By Sharon Coolidge
Enquirer staff writer
BATAVIA - A woman accused of killing her 6-year-old son in February was criminally insane the day the boy died, prosecutors said Tuesday.
That determination, which they said was made by a court psychiatrist, comes on the heels of a diagnosis by the psychiatrist treating Christina Miracle, who reportedly said Miracle suffers from a mental illness that made her delusional the day her son died.
The diagnosis will help Miracle's lawyer argue her not-guilty-by-reason-of-insanity plea when her trial starts Jan. 7.
Miracle, 26, of Miami Township, was indicted on charges of murder and involuntary manslaughter in the Feb. 6 death of Brandon Lehn. Authorities have said the boy died of homicidal violence.
Assistant Clermont County prosecutor Daniel "Woody" Breyer and Miracle's attorney, R. Scott Croswell, discussed the psychiatrist's report, which is not a public record and was not released.
Since her arrest, Miracle has been treated at Summit Behavioral Center in Cincinnati.
Miracle takes antipsychotic medicine to stabilize her moods, her doctor, Dr. Adelaida Fernandez, said during a previous court hearing.
Miracle has been diagnosed as bipolar, a mood disorder marked by periods of an elevated mood characterized by racing thoughts, poor judgment and great energy. It can also bring on psychotic delusions and exaggerated religious thoughts, Fernandez said.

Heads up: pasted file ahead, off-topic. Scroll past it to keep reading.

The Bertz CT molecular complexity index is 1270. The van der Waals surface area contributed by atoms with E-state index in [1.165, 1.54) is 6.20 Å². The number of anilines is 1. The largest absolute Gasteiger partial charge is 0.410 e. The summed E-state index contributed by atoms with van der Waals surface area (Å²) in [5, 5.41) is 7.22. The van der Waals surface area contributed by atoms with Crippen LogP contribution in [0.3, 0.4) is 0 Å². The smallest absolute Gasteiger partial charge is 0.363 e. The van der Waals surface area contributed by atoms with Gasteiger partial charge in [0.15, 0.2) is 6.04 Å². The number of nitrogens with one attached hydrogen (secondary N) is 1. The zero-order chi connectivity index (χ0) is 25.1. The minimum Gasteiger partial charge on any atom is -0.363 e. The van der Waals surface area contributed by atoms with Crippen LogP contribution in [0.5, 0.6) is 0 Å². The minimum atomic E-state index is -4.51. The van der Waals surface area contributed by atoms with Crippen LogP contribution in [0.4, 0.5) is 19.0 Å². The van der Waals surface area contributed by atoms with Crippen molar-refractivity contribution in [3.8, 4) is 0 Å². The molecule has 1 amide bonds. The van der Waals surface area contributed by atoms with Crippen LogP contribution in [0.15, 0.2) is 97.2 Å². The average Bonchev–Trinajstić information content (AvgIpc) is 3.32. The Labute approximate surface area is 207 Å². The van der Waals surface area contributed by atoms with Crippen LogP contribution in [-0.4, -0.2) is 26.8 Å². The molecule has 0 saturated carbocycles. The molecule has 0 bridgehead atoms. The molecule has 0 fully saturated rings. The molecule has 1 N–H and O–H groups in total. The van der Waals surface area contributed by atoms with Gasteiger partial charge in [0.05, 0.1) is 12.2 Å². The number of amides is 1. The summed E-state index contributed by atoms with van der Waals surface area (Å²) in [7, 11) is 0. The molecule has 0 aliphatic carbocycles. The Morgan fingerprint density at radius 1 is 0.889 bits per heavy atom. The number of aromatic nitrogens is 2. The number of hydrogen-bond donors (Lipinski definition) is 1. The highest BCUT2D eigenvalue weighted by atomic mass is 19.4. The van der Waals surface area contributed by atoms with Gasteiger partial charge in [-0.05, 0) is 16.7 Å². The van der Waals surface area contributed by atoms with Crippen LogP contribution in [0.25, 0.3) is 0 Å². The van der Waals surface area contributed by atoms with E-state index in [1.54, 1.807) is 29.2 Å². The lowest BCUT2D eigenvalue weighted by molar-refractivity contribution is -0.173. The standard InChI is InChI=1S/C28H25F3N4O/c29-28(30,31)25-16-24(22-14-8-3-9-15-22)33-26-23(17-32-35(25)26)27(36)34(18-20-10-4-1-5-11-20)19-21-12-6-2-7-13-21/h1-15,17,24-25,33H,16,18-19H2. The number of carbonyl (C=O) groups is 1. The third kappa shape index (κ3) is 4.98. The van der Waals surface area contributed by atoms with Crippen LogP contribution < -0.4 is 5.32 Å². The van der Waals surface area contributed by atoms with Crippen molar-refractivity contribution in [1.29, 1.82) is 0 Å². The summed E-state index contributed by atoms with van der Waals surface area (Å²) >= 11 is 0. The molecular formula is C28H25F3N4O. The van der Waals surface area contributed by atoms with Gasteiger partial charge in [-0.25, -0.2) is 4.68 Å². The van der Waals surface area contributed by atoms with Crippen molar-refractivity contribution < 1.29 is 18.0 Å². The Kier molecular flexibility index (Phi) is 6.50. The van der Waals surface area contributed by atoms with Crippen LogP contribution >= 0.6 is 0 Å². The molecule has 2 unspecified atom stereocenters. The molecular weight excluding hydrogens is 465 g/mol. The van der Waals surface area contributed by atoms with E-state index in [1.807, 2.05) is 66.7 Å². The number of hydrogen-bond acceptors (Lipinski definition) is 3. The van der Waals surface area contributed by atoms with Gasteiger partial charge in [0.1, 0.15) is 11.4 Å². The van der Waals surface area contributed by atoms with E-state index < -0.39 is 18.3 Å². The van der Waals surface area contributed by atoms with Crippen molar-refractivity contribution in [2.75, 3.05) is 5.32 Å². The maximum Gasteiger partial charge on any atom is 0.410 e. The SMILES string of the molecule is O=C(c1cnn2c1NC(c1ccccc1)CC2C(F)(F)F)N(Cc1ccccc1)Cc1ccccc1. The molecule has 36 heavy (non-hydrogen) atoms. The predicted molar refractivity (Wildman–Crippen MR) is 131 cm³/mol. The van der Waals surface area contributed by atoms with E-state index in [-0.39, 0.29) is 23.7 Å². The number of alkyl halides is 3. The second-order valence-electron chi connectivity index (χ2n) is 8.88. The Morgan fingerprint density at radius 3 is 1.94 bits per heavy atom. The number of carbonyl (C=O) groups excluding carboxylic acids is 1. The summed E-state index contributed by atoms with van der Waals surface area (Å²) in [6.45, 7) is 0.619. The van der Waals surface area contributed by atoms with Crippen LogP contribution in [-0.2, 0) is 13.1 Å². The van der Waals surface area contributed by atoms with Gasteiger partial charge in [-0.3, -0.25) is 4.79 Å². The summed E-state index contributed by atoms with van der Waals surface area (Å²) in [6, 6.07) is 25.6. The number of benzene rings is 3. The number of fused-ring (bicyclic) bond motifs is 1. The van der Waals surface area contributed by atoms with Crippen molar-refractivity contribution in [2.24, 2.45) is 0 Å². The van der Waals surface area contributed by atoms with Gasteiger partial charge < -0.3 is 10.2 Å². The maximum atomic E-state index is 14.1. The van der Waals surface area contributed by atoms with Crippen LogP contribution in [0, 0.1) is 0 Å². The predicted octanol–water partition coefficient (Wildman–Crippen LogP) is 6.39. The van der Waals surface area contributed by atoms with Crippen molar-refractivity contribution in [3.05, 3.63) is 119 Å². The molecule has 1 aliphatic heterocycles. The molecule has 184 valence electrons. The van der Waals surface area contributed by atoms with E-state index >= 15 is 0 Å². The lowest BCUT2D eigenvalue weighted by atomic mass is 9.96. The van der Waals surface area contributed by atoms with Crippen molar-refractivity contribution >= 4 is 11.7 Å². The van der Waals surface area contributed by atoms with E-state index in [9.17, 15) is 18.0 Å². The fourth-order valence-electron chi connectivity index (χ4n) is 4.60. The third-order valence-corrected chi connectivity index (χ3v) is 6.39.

The morning of Feb. 5, Brandon didn't go to school. When David Lehn, the boy's father, called to find out why, Brandon said his mother was "talking freaky."
The next day, Brandon was dead.
"He died from some sort of asphyxiation," Breyer previously said. "Either suffocation through strangulation or drowning."
Stadium refund: $14 million
Church memos called proof
Fighting for a neighborhood
Uncle Sam pointed and he stepped up
Prosecutor hopefuls debate experience
Anti-Clooney ads continue
Limit on pressure at polls advances
Mongiardo says Bunning cheated in their debate
Ohio at the heart of it all to Bush, Kerry
IN THE TRISTATE
Ohio board adopts policy about bullying during school
Luken's budget would freeze pay for top managers
Lakota rethinks teacher pay
Students urged to help
Ingram: Reserve flu shots for high-risk
Cops chided on homicides
Area hospitals ranked seventh out of 25 cities
Lesbian couple wins custody point
Accused mom was delusional, prosecutors say
Norwood may delay payments
Teachers union head in Fairfield
Health Alliance helps train nurses
'Lesson' turns into kidnapping charges
Rec center vote may wait until November '05
Public safety briefs
Local news briefs
Artist's words add to pictures
Norman Zeidler known as artist, loving father
Dr. Carl G. Ruehlmann, 86, family physician
GED path may get smoother
Tempers flare over ex-insurance exec
Murals moving along nicely
N. Ky. news briefs